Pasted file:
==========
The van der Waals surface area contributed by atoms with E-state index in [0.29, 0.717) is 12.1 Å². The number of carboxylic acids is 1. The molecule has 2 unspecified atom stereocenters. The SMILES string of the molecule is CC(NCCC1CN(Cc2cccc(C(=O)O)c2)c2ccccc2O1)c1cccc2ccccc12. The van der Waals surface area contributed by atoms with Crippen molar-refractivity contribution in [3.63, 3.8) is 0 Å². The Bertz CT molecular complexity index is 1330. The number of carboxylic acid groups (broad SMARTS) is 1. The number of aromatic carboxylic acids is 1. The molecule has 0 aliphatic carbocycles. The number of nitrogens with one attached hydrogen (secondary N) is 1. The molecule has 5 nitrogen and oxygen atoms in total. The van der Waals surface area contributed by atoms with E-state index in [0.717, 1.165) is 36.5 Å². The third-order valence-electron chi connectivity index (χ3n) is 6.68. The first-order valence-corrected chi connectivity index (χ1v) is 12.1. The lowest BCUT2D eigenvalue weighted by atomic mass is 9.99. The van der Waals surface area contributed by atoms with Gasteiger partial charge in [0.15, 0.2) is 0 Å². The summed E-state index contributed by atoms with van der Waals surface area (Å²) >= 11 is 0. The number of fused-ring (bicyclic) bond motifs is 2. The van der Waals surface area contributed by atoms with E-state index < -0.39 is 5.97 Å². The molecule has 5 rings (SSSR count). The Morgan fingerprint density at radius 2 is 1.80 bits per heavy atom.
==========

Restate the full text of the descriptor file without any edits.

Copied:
The van der Waals surface area contributed by atoms with E-state index in [0.29, 0.717) is 12.1 Å². The number of carboxylic acids is 1. The molecule has 2 unspecified atom stereocenters. The SMILES string of the molecule is CC(NCCC1CN(Cc2cccc(C(=O)O)c2)c2ccccc2O1)c1cccc2ccccc12. The van der Waals surface area contributed by atoms with Crippen molar-refractivity contribution in [3.63, 3.8) is 0 Å². The Bertz CT molecular complexity index is 1330. The number of carboxylic acid groups (broad SMARTS) is 1. The number of aromatic carboxylic acids is 1. The molecule has 0 aliphatic carbocycles. The number of nitrogens with one attached hydrogen (secondary N) is 1. The molecule has 5 nitrogen and oxygen atoms in total. The van der Waals surface area contributed by atoms with E-state index in [0.717, 1.165) is 36.5 Å². The third-order valence-electron chi connectivity index (χ3n) is 6.68. The first-order valence-corrected chi connectivity index (χ1v) is 12.1. The lowest BCUT2D eigenvalue weighted by atomic mass is 9.99. The van der Waals surface area contributed by atoms with Gasteiger partial charge in [0.15, 0.2) is 0 Å². The summed E-state index contributed by atoms with van der Waals surface area (Å²) >= 11 is 0. The number of fused-ring (bicyclic) bond motifs is 2. The van der Waals surface area contributed by atoms with E-state index < -0.39 is 5.97 Å². The molecule has 5 rings (SSSR count). The Morgan fingerprint density at radius 2 is 1.80 bits per heavy atom.